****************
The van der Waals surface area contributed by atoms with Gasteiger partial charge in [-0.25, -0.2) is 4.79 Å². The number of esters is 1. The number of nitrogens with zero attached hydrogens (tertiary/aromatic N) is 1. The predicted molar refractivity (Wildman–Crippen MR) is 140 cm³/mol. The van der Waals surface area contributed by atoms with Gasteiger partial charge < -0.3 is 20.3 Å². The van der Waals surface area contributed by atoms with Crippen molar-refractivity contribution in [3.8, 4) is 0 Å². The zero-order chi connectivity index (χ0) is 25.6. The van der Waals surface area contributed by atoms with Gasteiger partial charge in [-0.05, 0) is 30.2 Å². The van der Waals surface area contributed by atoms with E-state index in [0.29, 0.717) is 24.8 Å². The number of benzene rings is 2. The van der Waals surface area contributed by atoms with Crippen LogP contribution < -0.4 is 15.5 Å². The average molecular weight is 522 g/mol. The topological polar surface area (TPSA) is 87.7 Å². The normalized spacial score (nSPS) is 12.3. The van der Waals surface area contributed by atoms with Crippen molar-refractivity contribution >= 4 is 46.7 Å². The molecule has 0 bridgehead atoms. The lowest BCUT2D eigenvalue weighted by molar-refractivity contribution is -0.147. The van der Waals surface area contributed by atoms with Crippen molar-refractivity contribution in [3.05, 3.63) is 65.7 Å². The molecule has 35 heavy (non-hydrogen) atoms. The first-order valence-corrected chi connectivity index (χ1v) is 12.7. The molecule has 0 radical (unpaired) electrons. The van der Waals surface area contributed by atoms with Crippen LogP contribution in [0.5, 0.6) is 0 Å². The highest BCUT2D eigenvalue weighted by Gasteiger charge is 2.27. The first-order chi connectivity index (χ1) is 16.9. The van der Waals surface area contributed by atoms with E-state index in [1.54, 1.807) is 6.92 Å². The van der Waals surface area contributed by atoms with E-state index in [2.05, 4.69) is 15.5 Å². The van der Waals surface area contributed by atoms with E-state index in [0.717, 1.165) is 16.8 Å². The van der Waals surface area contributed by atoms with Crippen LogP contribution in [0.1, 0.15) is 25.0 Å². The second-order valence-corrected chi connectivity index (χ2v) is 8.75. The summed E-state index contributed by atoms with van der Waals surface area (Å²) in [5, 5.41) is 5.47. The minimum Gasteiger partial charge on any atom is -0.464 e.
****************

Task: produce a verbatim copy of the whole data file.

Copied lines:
The van der Waals surface area contributed by atoms with Gasteiger partial charge in [-0.25, -0.2) is 4.79 Å². The number of esters is 1. The number of nitrogens with zero attached hydrogens (tertiary/aromatic N) is 1. The predicted molar refractivity (Wildman–Crippen MR) is 140 cm³/mol. The van der Waals surface area contributed by atoms with Gasteiger partial charge < -0.3 is 20.3 Å². The van der Waals surface area contributed by atoms with Crippen molar-refractivity contribution in [3.8, 4) is 0 Å². The zero-order chi connectivity index (χ0) is 25.6. The van der Waals surface area contributed by atoms with Gasteiger partial charge in [-0.05, 0) is 30.2 Å². The van der Waals surface area contributed by atoms with E-state index in [0.29, 0.717) is 24.8 Å². The number of benzene rings is 2. The van der Waals surface area contributed by atoms with Crippen LogP contribution < -0.4 is 15.5 Å². The average molecular weight is 522 g/mol. The topological polar surface area (TPSA) is 87.7 Å². The normalized spacial score (nSPS) is 12.3. The van der Waals surface area contributed by atoms with Crippen molar-refractivity contribution >= 4 is 46.7 Å². The molecule has 0 bridgehead atoms. The lowest BCUT2D eigenvalue weighted by molar-refractivity contribution is -0.147. The van der Waals surface area contributed by atoms with Crippen molar-refractivity contribution in [3.05, 3.63) is 65.7 Å². The molecule has 35 heavy (non-hydrogen) atoms. The first-order valence-corrected chi connectivity index (χ1v) is 12.7. The molecule has 0 radical (unpaired) electrons. The van der Waals surface area contributed by atoms with Crippen LogP contribution in [0.5, 0.6) is 0 Å². The highest BCUT2D eigenvalue weighted by Gasteiger charge is 2.27. The first-order chi connectivity index (χ1) is 16.9. The van der Waals surface area contributed by atoms with E-state index in [1.54, 1.807) is 6.92 Å². The van der Waals surface area contributed by atoms with E-state index in [2.05, 4.69) is 15.5 Å². The van der Waals surface area contributed by atoms with E-state index in [0.717, 1.165) is 16.8 Å². The van der Waals surface area contributed by atoms with Crippen LogP contribution in [0.1, 0.15) is 25.0 Å². The second-order valence-corrected chi connectivity index (χ2v) is 8.75. The summed E-state index contributed by atoms with van der Waals surface area (Å²) in [5, 5.41) is 5.47. The minimum Gasteiger partial charge on any atom is -0.464 e.